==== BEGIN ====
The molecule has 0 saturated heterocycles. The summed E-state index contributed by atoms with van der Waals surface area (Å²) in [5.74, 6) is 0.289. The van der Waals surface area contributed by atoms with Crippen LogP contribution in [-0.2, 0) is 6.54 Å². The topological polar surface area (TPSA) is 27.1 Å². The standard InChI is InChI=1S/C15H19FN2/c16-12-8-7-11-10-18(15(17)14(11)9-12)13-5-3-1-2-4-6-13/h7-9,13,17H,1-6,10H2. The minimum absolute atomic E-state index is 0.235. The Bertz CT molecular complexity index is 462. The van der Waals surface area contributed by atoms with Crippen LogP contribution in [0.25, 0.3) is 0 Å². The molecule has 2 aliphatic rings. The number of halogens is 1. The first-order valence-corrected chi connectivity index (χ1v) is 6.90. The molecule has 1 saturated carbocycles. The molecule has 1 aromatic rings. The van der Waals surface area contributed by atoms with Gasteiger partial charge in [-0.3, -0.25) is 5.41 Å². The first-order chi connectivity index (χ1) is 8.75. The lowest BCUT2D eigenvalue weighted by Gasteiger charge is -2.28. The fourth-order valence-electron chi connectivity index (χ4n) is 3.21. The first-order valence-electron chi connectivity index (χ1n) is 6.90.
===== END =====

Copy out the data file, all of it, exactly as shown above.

The molecule has 0 saturated heterocycles. The summed E-state index contributed by atoms with van der Waals surface area (Å²) in [5.74, 6) is 0.289. The van der Waals surface area contributed by atoms with Crippen LogP contribution in [-0.2, 0) is 6.54 Å². The topological polar surface area (TPSA) is 27.1 Å². The standard InChI is InChI=1S/C15H19FN2/c16-12-8-7-11-10-18(15(17)14(11)9-12)13-5-3-1-2-4-6-13/h7-9,13,17H,1-6,10H2. The minimum absolute atomic E-state index is 0.235. The Bertz CT molecular complexity index is 462. The van der Waals surface area contributed by atoms with Crippen LogP contribution in [0.25, 0.3) is 0 Å². The molecule has 2 aliphatic rings. The number of halogens is 1. The first-order valence-corrected chi connectivity index (χ1v) is 6.90. The molecule has 1 saturated carbocycles. The molecule has 1 aromatic rings. The van der Waals surface area contributed by atoms with Gasteiger partial charge in [-0.3, -0.25) is 5.41 Å². The first-order chi connectivity index (χ1) is 8.75. The lowest BCUT2D eigenvalue weighted by Gasteiger charge is -2.28. The fourth-order valence-electron chi connectivity index (χ4n) is 3.21. The first-order valence-electron chi connectivity index (χ1n) is 6.90.